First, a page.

Saint Stephen’s Day in Hungary comes every 20 August to remember Saint Stephen, the king who led Hungary into the folds of Christendom.
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Hungary began to be a nation when the nomadic Magyars of Russia’s Ural Mountain region migrated south to the Danube and then upstream to a wide flatland area in central Europe. They were pagans, and they raided Christian kingdoms to the west and south for many years in the 10th Century A.D.
King Arpad led in the unification of the Hungarian tribes in his so-called “homeland conquest,” and King Geza later made a few small moves towards peacefully integrating Hungary with Christian Europe. But it fell to Stephen I, whose reign began in the year 1000, to oversee the conversion of Hungary to Roman Catholicism.
First, Stephen defeated his pagan uncle, named Koppany, in a major battle that gave him the throne. Next, he applied to the sitting Pope, Sylvester II, and was recognised as a true king and given a royal insignia that many believe was incorporated into the physical crown of Hungary. He led the nation into Christendom, consolidated the kingdom, moved towards a feudal-style state, and even adopted Latin as the official language of Hungary.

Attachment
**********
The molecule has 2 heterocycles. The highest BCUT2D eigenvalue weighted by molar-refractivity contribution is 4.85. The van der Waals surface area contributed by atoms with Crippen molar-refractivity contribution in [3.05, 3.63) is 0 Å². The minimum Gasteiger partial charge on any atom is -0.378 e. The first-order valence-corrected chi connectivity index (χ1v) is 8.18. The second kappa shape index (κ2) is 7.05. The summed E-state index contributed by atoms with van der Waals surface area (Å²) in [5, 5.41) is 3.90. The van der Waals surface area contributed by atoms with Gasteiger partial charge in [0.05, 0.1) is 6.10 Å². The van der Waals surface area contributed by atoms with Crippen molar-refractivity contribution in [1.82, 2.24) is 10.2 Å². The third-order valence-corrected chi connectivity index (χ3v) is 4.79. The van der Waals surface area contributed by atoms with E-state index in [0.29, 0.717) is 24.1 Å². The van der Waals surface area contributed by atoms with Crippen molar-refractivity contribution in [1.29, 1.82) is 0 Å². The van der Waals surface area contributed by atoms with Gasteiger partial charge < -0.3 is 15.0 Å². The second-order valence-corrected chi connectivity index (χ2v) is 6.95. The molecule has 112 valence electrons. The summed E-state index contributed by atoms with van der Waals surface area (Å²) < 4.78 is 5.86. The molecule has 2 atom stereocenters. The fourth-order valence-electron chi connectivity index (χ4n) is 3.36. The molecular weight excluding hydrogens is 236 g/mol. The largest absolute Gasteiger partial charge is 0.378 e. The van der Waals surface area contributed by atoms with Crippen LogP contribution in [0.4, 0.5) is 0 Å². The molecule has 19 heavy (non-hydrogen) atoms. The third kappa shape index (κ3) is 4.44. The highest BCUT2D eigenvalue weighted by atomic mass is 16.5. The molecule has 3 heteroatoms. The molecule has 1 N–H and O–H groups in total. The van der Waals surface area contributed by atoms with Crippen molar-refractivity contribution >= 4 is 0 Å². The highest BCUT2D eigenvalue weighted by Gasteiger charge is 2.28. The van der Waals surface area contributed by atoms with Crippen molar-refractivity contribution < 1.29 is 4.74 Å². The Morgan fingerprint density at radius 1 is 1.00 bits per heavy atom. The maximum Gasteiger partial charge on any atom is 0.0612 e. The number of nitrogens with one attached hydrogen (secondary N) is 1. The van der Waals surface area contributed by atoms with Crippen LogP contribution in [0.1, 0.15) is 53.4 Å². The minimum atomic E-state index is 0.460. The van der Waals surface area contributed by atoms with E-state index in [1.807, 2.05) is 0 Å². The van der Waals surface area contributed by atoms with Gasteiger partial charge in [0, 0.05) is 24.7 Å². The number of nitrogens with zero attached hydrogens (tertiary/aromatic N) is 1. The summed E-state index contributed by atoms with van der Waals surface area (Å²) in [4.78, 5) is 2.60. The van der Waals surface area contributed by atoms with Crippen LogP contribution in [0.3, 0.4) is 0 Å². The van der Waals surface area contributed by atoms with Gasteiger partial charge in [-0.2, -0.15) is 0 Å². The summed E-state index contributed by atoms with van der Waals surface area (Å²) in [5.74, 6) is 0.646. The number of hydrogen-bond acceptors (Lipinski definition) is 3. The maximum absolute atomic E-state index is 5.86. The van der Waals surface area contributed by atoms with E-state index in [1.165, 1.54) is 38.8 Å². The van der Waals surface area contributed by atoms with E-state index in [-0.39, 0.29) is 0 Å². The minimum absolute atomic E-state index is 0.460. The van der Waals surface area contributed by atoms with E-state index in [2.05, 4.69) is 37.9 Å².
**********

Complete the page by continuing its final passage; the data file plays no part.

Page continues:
On 20 August 1083, King Stephen was declared a Catholic saint, and his relics were moved to Budapest, which is the reason for the date of Hungarian Saint Stephen’s Day.
Hungarians celebrate Saint Stephen’s Day as a patriotic day as well as a religious one. They remember Saint Stephen as the founder of the kingdom and the leader of the national conversion to Christianity. All day, the celebrations continue, with fireworks, parades, special masses, and other events.
The love of Hungarians for Saint Stephen’s Day, in fact, is so intense that the decades-long attempt, beginning in 1949, to replace it with a Communist-backed “Constitution Day” completely failed.